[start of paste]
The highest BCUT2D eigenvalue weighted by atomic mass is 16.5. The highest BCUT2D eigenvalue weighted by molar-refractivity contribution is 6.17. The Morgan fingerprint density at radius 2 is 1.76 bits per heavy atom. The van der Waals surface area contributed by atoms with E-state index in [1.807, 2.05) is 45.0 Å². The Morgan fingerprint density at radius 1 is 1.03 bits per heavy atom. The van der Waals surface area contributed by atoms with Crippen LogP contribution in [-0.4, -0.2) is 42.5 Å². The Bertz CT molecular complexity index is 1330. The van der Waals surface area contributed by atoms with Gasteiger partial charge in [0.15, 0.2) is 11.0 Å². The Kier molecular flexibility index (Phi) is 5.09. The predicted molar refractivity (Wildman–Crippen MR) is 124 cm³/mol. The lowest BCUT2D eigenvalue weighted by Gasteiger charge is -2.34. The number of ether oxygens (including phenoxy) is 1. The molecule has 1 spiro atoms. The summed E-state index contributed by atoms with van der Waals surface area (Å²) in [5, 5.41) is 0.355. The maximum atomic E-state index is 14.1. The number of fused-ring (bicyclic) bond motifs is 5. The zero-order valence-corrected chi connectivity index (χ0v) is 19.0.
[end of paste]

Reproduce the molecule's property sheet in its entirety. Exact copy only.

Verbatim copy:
The highest BCUT2D eigenvalue weighted by atomic mass is 16.5. The highest BCUT2D eigenvalue weighted by molar-refractivity contribution is 6.17. The Morgan fingerprint density at radius 2 is 1.76 bits per heavy atom. The van der Waals surface area contributed by atoms with E-state index in [1.807, 2.05) is 45.0 Å². The Morgan fingerprint density at radius 1 is 1.03 bits per heavy atom. The van der Waals surface area contributed by atoms with Crippen LogP contribution in [-0.4, -0.2) is 42.5 Å². The Bertz CT molecular complexity index is 1330. The van der Waals surface area contributed by atoms with Gasteiger partial charge in [0.15, 0.2) is 11.0 Å². The Kier molecular flexibility index (Phi) is 5.09. The predicted molar refractivity (Wildman–Crippen MR) is 124 cm³/mol. The lowest BCUT2D eigenvalue weighted by Gasteiger charge is -2.34. The number of ether oxygens (including phenoxy) is 1. The molecule has 1 spiro atoms. The summed E-state index contributed by atoms with van der Waals surface area (Å²) in [5, 5.41) is 0.355. The maximum atomic E-state index is 14.1. The number of fused-ring (bicyclic) bond motifs is 5. The zero-order valence-corrected chi connectivity index (χ0v) is 19.0.